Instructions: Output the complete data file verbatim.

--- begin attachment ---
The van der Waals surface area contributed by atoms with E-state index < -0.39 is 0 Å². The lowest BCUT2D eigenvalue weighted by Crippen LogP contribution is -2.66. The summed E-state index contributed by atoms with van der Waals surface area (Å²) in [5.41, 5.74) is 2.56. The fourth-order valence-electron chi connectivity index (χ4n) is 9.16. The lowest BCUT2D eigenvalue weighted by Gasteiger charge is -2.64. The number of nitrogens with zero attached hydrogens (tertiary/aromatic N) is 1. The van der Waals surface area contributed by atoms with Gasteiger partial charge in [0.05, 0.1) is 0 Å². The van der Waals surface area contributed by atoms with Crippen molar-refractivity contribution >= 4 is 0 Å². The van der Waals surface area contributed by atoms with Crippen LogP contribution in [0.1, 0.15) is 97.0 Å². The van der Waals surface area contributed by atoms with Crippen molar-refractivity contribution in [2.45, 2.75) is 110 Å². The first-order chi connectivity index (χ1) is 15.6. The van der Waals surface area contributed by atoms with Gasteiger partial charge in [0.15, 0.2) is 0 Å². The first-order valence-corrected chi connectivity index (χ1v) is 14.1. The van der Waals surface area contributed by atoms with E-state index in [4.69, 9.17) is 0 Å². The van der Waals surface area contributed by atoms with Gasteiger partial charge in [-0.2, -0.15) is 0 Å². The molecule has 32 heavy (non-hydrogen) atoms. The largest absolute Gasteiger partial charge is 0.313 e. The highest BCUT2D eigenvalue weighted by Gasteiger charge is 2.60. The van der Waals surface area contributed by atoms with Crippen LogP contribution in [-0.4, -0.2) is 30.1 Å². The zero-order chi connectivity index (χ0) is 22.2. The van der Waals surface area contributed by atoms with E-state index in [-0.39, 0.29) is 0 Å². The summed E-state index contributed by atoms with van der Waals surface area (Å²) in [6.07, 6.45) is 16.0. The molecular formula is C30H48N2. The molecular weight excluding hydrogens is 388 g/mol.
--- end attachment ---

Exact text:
The van der Waals surface area contributed by atoms with E-state index < -0.39 is 0 Å². The lowest BCUT2D eigenvalue weighted by Crippen LogP contribution is -2.66. The summed E-state index contributed by atoms with van der Waals surface area (Å²) in [5.41, 5.74) is 2.56. The fourth-order valence-electron chi connectivity index (χ4n) is 9.16. The lowest BCUT2D eigenvalue weighted by Gasteiger charge is -2.64. The number of nitrogens with zero attached hydrogens (tertiary/aromatic N) is 1. The van der Waals surface area contributed by atoms with Gasteiger partial charge in [0.05, 0.1) is 0 Å². The van der Waals surface area contributed by atoms with Crippen molar-refractivity contribution >= 4 is 0 Å². The van der Waals surface area contributed by atoms with Crippen LogP contribution in [0.1, 0.15) is 97.0 Å². The van der Waals surface area contributed by atoms with Crippen molar-refractivity contribution in [2.45, 2.75) is 110 Å². The first-order chi connectivity index (χ1) is 15.6. The van der Waals surface area contributed by atoms with Gasteiger partial charge in [0.15, 0.2) is 0 Å². The first-order valence-corrected chi connectivity index (χ1v) is 14.1. The van der Waals surface area contributed by atoms with E-state index in [4.69, 9.17) is 0 Å². The van der Waals surface area contributed by atoms with Gasteiger partial charge in [-0.2, -0.15) is 0 Å². The molecule has 32 heavy (non-hydrogen) atoms. The largest absolute Gasteiger partial charge is 0.313 e. The highest BCUT2D eigenvalue weighted by Gasteiger charge is 2.60. The van der Waals surface area contributed by atoms with Crippen LogP contribution in [-0.4, -0.2) is 30.1 Å². The zero-order chi connectivity index (χ0) is 22.2. The van der Waals surface area contributed by atoms with E-state index in [-0.39, 0.29) is 0 Å². The summed E-state index contributed by atoms with van der Waals surface area (Å²) in [6.07, 6.45) is 16.0. The molecular formula is C30H48N2. The molecular weight excluding hydrogens is 388 g/mol.